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Collection

James Burt Jones Jr. papers, 1893-1922 0.8 Linear Feet — 600 Items

James Burt Jones was originally from Batavia, N.Y., and served as a paymaster in the U.S. Navy during World War I. Collection consists largely of letters from women addressed to Jones during his service in World War I. Also includes a small amount of correspondence from his family and male friends, as well as a variety of photographs, invitations, and other printed material.

The James Burt Jones Jr. Papers contain correspondence addressed to Jones, who is referred to alternatively as James, Jim, Burt, and occasionally Dave. The letters date from 1906-1919, with the majority of the letters dated to 1918. The folders are arranged chronologically by month and year.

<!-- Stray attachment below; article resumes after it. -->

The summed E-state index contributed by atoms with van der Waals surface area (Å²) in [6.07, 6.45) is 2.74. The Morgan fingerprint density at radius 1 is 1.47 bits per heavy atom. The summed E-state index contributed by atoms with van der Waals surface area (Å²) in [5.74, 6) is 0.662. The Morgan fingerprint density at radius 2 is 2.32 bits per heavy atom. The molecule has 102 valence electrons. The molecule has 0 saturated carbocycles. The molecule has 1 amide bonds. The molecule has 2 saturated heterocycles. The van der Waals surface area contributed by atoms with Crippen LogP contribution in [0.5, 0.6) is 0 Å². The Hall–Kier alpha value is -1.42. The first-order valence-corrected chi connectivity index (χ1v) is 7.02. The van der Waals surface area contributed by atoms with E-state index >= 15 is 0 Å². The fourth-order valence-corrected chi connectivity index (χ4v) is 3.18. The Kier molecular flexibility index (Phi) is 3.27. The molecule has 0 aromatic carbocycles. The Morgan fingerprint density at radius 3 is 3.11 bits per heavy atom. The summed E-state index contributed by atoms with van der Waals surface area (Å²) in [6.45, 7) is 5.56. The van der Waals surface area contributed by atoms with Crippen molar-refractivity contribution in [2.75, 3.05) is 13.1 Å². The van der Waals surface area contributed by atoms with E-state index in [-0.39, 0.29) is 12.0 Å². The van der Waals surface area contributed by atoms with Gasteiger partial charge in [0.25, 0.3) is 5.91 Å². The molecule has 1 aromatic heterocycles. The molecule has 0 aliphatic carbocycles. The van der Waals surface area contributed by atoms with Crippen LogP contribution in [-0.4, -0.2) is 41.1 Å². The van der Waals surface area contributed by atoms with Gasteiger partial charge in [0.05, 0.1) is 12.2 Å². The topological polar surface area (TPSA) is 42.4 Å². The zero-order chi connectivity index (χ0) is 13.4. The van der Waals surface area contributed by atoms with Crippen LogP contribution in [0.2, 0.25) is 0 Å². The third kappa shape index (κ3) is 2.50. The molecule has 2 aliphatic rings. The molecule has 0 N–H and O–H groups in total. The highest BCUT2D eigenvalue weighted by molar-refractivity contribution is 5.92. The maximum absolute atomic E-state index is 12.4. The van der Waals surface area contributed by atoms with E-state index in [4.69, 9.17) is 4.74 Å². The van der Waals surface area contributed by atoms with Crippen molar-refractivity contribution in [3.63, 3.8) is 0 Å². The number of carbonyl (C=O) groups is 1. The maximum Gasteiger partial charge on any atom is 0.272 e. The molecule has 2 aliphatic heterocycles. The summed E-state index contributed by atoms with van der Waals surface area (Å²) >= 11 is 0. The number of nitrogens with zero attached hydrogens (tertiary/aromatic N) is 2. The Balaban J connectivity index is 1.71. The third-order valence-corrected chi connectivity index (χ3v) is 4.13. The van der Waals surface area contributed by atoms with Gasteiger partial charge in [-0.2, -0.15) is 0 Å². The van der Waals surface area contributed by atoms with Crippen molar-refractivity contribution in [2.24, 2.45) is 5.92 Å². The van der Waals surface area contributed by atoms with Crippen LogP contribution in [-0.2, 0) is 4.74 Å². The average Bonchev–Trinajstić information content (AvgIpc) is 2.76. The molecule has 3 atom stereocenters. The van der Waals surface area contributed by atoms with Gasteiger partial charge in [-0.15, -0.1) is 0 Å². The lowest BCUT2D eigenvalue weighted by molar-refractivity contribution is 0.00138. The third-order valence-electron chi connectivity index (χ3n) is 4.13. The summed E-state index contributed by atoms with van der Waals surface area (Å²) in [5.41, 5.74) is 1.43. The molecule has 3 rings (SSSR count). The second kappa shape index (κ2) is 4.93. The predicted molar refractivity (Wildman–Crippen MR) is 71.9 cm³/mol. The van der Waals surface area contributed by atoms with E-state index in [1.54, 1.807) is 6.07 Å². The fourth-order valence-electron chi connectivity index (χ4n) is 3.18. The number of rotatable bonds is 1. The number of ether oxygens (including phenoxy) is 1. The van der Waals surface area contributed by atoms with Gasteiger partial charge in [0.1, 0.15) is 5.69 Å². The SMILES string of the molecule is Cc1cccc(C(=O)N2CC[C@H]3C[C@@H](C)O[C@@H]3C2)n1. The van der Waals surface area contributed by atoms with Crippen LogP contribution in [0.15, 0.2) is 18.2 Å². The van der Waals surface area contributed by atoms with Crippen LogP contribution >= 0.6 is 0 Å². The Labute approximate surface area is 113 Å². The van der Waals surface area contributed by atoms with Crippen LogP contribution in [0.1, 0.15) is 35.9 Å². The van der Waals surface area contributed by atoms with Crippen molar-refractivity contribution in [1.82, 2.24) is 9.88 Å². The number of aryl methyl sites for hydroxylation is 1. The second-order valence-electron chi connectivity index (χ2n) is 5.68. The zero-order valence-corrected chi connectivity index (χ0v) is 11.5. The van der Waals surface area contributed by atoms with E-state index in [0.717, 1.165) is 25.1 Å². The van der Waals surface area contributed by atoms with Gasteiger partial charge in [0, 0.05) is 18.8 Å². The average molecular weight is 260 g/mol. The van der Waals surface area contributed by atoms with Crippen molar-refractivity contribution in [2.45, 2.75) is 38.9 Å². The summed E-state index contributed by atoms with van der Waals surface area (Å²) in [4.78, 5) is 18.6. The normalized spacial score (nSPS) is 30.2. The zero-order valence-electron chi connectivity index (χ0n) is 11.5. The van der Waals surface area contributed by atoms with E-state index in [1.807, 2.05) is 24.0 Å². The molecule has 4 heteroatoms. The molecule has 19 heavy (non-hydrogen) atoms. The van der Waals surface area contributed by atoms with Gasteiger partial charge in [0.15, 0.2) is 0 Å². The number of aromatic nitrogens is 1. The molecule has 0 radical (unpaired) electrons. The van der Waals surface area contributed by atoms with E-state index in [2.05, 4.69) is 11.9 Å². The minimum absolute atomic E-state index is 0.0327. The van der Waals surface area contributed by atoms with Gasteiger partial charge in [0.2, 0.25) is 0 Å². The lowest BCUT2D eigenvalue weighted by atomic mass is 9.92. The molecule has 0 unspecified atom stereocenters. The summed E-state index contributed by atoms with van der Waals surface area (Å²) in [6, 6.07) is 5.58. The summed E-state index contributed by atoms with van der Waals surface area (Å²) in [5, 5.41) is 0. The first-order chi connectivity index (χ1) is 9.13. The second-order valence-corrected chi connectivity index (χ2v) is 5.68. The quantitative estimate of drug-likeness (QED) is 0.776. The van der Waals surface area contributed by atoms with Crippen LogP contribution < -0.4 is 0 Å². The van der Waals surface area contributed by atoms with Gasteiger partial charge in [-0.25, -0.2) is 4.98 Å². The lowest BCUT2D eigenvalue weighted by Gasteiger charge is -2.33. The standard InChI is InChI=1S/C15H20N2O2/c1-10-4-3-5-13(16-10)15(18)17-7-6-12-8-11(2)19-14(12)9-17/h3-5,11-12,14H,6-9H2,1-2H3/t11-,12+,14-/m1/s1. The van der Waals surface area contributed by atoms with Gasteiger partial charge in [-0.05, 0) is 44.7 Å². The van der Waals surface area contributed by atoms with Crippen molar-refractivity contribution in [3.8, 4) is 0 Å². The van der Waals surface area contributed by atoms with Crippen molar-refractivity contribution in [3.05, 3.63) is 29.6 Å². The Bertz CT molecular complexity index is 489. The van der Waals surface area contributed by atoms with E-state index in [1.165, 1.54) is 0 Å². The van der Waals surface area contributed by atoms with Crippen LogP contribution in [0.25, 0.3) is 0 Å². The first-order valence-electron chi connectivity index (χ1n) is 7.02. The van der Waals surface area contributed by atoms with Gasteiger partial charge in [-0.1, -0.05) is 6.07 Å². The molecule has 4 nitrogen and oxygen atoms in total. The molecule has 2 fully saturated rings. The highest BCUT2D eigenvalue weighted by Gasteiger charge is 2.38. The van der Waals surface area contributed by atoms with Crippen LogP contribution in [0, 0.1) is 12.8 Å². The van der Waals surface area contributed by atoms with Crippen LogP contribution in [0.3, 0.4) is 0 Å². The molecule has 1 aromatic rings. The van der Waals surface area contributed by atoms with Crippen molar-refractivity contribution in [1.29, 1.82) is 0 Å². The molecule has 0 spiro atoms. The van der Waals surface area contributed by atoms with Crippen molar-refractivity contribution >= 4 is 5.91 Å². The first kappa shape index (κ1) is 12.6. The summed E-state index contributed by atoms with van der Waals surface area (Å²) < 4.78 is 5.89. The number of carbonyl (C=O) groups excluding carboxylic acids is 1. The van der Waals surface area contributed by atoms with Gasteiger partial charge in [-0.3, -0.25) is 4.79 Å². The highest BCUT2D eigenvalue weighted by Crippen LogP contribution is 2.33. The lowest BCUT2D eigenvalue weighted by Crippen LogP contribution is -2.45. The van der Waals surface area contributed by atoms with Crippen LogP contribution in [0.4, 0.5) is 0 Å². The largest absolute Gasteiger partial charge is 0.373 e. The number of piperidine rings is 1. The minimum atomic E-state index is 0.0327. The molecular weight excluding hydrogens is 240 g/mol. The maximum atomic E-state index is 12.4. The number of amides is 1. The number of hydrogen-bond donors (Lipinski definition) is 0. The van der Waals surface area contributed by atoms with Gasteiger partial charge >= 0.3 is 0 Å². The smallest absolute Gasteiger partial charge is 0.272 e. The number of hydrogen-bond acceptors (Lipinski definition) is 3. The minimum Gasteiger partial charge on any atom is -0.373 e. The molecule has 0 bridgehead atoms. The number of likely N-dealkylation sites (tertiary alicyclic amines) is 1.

Jones, who was originally from Batavia N.Y., was a paymaster in the U.S. Navy during World War I and the letters are addressed to him while he was stationed at various locations including New York City, Washington D.C., Akron N.Y., and Erie P.A. Several letters date from his time in Ann Arbor, where he was a student at the University of Michigan. Some of the correspondence is from Jones's family and male friends, but it is primarily written by female correspondents located in Rochester N.Y., Ann Arbor, Detroit, Brooklyn, Chicago, Erie, and Buffalo N.Y. Many of these letters are from a woman named Florence, who alternatively signs as "Happy" or "Bee," a kindergarten teacher with whom Jones was romantically involved. Other letters are written by a woman named Esther, who was Jones's classmate at University of Michigan, and who provides numerous insights into the lives of female university students.